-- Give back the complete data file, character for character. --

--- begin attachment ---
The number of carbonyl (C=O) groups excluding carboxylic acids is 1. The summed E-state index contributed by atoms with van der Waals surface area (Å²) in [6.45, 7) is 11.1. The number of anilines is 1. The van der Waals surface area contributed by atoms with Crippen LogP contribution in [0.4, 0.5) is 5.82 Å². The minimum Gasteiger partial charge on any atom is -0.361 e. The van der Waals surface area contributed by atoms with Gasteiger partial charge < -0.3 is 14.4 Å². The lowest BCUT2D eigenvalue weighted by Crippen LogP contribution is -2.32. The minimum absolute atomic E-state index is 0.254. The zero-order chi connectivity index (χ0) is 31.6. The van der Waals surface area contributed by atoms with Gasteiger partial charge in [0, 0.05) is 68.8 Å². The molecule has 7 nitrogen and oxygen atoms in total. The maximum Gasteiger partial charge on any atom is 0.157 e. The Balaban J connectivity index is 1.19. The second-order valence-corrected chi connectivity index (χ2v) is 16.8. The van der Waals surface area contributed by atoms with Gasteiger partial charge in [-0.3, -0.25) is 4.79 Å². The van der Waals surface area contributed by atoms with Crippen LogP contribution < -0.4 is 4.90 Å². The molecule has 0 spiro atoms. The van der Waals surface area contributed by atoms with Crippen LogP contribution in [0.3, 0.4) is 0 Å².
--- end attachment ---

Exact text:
The number of carbonyl (C=O) groups excluding carboxylic acids is 1. The summed E-state index contributed by atoms with van der Waals surface area (Å²) in [6.45, 7) is 11.1. The number of anilines is 1. The van der Waals surface area contributed by atoms with Crippen LogP contribution in [0.4, 0.5) is 5.82 Å². The minimum Gasteiger partial charge on any atom is -0.361 e. The van der Waals surface area contributed by atoms with Gasteiger partial charge < -0.3 is 14.4 Å². The lowest BCUT2D eigenvalue weighted by Crippen LogP contribution is -2.32. The minimum absolute atomic E-state index is 0.254. The zero-order chi connectivity index (χ0) is 31.6. The van der Waals surface area contributed by atoms with Gasteiger partial charge in [0, 0.05) is 68.8 Å². The molecule has 7 nitrogen and oxygen atoms in total. The maximum Gasteiger partial charge on any atom is 0.157 e. The Balaban J connectivity index is 1.19. The second-order valence-corrected chi connectivity index (χ2v) is 16.8. The van der Waals surface area contributed by atoms with Gasteiger partial charge in [-0.3, -0.25) is 4.79 Å². The van der Waals surface area contributed by atoms with Crippen LogP contribution < -0.4 is 4.90 Å². The molecule has 0 spiro atoms. The van der Waals surface area contributed by atoms with Crippen LogP contribution in [0.3, 0.4) is 0 Å².